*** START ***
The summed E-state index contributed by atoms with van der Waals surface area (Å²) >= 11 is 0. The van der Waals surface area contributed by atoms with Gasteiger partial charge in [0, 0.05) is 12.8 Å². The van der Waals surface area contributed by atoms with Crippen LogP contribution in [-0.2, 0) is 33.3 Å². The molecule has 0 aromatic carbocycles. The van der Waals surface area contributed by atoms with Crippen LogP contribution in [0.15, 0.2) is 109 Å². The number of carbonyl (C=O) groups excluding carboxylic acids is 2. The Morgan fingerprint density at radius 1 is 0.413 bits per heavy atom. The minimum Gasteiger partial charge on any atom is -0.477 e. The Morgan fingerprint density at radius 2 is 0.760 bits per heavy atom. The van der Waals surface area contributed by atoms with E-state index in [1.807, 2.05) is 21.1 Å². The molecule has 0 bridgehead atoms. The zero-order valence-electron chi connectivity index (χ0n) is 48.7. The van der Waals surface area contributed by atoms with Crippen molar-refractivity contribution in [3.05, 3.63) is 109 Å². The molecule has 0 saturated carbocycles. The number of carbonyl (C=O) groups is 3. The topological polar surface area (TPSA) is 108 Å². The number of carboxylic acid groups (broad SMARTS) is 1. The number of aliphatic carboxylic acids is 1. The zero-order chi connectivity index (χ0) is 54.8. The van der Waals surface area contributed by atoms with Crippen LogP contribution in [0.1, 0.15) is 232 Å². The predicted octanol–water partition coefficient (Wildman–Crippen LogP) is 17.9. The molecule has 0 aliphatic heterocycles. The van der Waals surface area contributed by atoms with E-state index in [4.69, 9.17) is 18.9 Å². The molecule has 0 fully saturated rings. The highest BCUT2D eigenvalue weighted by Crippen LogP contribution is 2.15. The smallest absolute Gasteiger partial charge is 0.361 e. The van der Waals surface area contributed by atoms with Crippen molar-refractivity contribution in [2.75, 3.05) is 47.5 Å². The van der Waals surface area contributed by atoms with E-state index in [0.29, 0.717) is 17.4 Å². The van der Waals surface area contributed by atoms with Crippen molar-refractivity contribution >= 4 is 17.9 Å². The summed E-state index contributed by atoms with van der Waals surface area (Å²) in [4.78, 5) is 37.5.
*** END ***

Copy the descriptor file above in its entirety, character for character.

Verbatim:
The summed E-state index contributed by atoms with van der Waals surface area (Å²) >= 11 is 0. The van der Waals surface area contributed by atoms with Gasteiger partial charge in [0, 0.05) is 12.8 Å². The van der Waals surface area contributed by atoms with Crippen LogP contribution in [-0.2, 0) is 33.3 Å². The molecule has 0 aromatic carbocycles. The van der Waals surface area contributed by atoms with Crippen LogP contribution in [0.15, 0.2) is 109 Å². The number of carbonyl (C=O) groups excluding carboxylic acids is 2. The Morgan fingerprint density at radius 1 is 0.413 bits per heavy atom. The minimum Gasteiger partial charge on any atom is -0.477 e. The Morgan fingerprint density at radius 2 is 0.760 bits per heavy atom. The van der Waals surface area contributed by atoms with E-state index in [1.807, 2.05) is 21.1 Å². The molecule has 0 bridgehead atoms. The zero-order valence-electron chi connectivity index (χ0n) is 48.7. The van der Waals surface area contributed by atoms with Crippen molar-refractivity contribution in [3.05, 3.63) is 109 Å². The molecule has 0 saturated carbocycles. The number of carbonyl (C=O) groups is 3. The topological polar surface area (TPSA) is 108 Å². The number of carboxylic acid groups (broad SMARTS) is 1. The number of aliphatic carboxylic acids is 1. The zero-order chi connectivity index (χ0) is 54.8. The van der Waals surface area contributed by atoms with Crippen LogP contribution in [0.1, 0.15) is 232 Å². The predicted octanol–water partition coefficient (Wildman–Crippen LogP) is 17.9. The molecule has 0 aliphatic heterocycles. The van der Waals surface area contributed by atoms with E-state index in [4.69, 9.17) is 18.9 Å². The molecule has 0 fully saturated rings. The highest BCUT2D eigenvalue weighted by Crippen LogP contribution is 2.15. The smallest absolute Gasteiger partial charge is 0.361 e. The van der Waals surface area contributed by atoms with Crippen molar-refractivity contribution in [2.75, 3.05) is 47.5 Å². The van der Waals surface area contributed by atoms with E-state index in [0.29, 0.717) is 17.4 Å². The van der Waals surface area contributed by atoms with Crippen molar-refractivity contribution >= 4 is 17.9 Å². The summed E-state index contributed by atoms with van der Waals surface area (Å²) in [4.78, 5) is 37.5.